Allison Ponthier Talks Through Process, Inspiration and Pushing Artistic Boundaries
Photography by Jesse Lirola
Sometimes, when you’re enjoying a fairly meteoric rise through the music industry and people are really switching on to your sound, you reach a point when you might as well paint yourself green for a music video. Why not? Allison Ponthier’s video for “Cowboy”— a beautiful ballad that mashes her country Texan roots with queer indie New York life perfectly— was that point for her. “My love of makeup has grown pretty recently. I always did a little makeup but it wasn’t until I started owning my identity more in my 20s and with this project that I started pushing the boundaries of it,” she explains. “I’ve been a huge fan of drag since I was fourteen and I loved the idea of owning your own aesthetic. Something that I love about myself is the way I can decorate my face and body however I want. It’s so much fun to spend time on myself and come out feeling like an alien, a clown, a vampire and the like. A lot of my songs are about being uncomfortable in your own skin but getting to know yourself better, figuring out who you really are.”
Although a relative newcomer — her first release in 2019, “Gross” was followed by getting signed to Interscope Records a year later. Her moment is only getting bigger but she remains uniquely down to earth. Her songs make you comfortable though her lyrics are darker than the music lets on at first. It’s a brilliant juxtaposition. And she’s got a wicked sense of humor. Check out her “Supermassive Black Hole x WAP” remix — “that may be my magnum opus,” she laughs.
But as you can see with the beautiful visuals and narratives of her music videos (like her green alien in “Cowboy”), you get the feeling that music is not the only artistic pursuit we’ll see Allison master. “Music is the love of my life and what I’ve always wanted to do as a career but I would be lying if I said I didn’t love being a musical artist a thousand times more, it’s where I can combine many, many of my artistic passions,” she explains. “I love film, sculpting, drawing, animating – and I get to do all those things to accompany and better explain the music that I carefully make. I’m someone who can get bored easily so wearing many hats scares the threat of boredom away. Photography and art play a big part in my planning process and definitely inspire me. Sometimes people have incredible ideas and their medium of choice is a still, not a film or video. Currently, I really love hand-painted covers from 1960s sci-fi and horror magazines and street style photos from the 70s.”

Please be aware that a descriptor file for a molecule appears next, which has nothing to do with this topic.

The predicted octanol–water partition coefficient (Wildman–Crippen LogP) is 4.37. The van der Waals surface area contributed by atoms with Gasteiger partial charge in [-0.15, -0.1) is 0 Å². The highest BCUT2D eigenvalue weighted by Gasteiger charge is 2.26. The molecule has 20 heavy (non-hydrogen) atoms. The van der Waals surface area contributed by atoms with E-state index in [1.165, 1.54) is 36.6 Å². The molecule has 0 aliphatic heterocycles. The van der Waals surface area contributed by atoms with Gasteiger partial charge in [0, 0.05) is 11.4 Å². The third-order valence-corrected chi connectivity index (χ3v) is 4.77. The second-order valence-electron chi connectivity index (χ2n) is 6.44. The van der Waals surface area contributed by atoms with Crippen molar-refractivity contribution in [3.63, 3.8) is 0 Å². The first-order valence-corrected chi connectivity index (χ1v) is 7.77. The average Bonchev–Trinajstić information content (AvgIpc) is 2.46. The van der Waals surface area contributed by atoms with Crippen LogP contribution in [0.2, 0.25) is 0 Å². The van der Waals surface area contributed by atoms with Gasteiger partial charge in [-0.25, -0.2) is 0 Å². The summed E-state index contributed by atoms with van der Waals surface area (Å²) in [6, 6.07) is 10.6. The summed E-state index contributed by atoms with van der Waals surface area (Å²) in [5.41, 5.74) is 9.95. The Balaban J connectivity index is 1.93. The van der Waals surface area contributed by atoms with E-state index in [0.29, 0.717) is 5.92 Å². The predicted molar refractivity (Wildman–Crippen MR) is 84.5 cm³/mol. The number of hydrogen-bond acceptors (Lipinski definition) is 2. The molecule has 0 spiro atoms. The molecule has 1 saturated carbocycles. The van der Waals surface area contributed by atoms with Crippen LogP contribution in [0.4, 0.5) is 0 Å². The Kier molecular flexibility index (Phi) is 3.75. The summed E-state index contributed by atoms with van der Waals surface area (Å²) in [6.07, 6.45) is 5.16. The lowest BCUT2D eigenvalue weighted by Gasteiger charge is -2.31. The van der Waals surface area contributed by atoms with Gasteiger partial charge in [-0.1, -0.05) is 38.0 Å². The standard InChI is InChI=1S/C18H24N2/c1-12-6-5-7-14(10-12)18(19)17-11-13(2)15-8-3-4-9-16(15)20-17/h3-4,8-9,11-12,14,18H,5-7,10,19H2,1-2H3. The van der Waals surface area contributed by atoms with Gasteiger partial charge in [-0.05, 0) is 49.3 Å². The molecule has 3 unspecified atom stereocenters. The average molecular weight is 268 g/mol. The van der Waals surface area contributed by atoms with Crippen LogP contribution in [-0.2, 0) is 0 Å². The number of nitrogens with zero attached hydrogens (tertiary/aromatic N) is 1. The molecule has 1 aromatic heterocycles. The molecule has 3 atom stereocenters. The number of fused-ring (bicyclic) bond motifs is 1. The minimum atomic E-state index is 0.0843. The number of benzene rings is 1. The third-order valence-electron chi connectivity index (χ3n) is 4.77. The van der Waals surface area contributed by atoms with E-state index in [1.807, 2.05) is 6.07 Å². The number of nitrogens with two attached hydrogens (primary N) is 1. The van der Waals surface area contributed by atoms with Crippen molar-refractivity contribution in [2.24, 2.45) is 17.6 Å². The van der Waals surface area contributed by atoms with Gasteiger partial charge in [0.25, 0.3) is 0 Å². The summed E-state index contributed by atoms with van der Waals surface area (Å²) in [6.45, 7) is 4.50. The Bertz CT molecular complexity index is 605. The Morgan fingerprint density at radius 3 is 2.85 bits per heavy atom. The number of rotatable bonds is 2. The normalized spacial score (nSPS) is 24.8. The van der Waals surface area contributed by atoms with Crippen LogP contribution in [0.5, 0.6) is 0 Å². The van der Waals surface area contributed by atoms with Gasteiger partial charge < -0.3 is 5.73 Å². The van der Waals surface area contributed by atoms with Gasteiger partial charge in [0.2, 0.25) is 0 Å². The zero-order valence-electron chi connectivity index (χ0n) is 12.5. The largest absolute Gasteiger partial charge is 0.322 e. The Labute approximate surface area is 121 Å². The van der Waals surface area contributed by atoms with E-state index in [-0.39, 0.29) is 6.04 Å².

Americana from the second half of the 20th century runs deep and wide in her work and it’s impossible not to see the influence it has had. Her visuals for singles “Faking My Own Death”, “Harshest Critic” and “Tornado Country” are packed with references to the eras. “I love campy films from the 80s and 90s such as Cry-Baby and Little Shop of Horrors. It’s amazing to see how those films were critiquing the ‘golden age’ from an 80s or 90s point of view. I think that was a time where irony and queer culture was focused toward dissecting nuclear families and traditional lifestyles in a light-hearted way. I always loved this idea, and so in turn, my visuals mimic that style. Like most of the things I enjoy, I think it’s something that was just a fun style at first, that opened me up to a new way of thinking. That’s why the visuals are so whimsical and over the top but accompanied by darker lyrics. I think it helps people feel more comfortable with hard topics.”
Signing to Interscope during a pandemic means it wasn’t until the late summer that anyone could really see Allison play live (apart from an appearance with Lord Huron on The Tonight Show Starring Jimmy Fallon). “I definitely am not a crowd person. Even pre-pandemic. But I’m looking forward to making real connections with fans on tour,” she says of her new world of play- ing to audiences. “I think being outside of the crowd on stage is a little different than all the times I’ve felt anxious in a bar, and I’m honored that people want to see me play my songs. My fans have been incredibly respectful and sweet people. I feel like the luckiest art- ist in the world. It’s definitely a crowd of people I don’t mind being around,” she says, with a nod of agreement to the irony of writing a song called “Hell Is A Crowded Room”. “It’s so much easier when I can feed off the energy of the crowd after I’ve rehearsed all day for lit- erally two weeks straight,” she pauses. “I’m an energy vampire, maybe?”